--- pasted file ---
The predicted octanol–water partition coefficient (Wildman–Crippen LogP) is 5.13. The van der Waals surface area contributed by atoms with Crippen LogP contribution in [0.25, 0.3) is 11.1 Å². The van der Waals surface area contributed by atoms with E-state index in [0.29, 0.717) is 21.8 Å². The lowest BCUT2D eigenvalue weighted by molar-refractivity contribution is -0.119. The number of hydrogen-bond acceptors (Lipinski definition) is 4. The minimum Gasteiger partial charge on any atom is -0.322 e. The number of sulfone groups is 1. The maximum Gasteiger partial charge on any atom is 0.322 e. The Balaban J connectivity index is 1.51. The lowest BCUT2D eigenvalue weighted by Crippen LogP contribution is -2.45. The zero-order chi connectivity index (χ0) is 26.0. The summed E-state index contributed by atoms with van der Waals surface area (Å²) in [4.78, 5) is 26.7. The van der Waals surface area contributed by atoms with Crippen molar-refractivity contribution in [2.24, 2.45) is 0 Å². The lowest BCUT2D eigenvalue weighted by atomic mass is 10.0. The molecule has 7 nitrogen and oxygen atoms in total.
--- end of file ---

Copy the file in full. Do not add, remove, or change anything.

The predicted octanol–water partition coefficient (Wildman–Crippen LogP) is 5.13. The van der Waals surface area contributed by atoms with Crippen LogP contribution in [0.25, 0.3) is 11.1 Å². The van der Waals surface area contributed by atoms with E-state index in [0.29, 0.717) is 21.8 Å². The lowest BCUT2D eigenvalue weighted by molar-refractivity contribution is -0.119. The number of hydrogen-bond acceptors (Lipinski definition) is 4. The minimum Gasteiger partial charge on any atom is -0.322 e. The number of sulfone groups is 1. The maximum Gasteiger partial charge on any atom is 0.322 e. The Balaban J connectivity index is 1.51. The lowest BCUT2D eigenvalue weighted by Crippen LogP contribution is -2.45. The zero-order chi connectivity index (χ0) is 26.0. The summed E-state index contributed by atoms with van der Waals surface area (Å²) in [4.78, 5) is 26.7. The van der Waals surface area contributed by atoms with Crippen molar-refractivity contribution in [2.24, 2.45) is 0 Å². The lowest BCUT2D eigenvalue weighted by atomic mass is 10.0. The molecule has 7 nitrogen and oxygen atoms in total.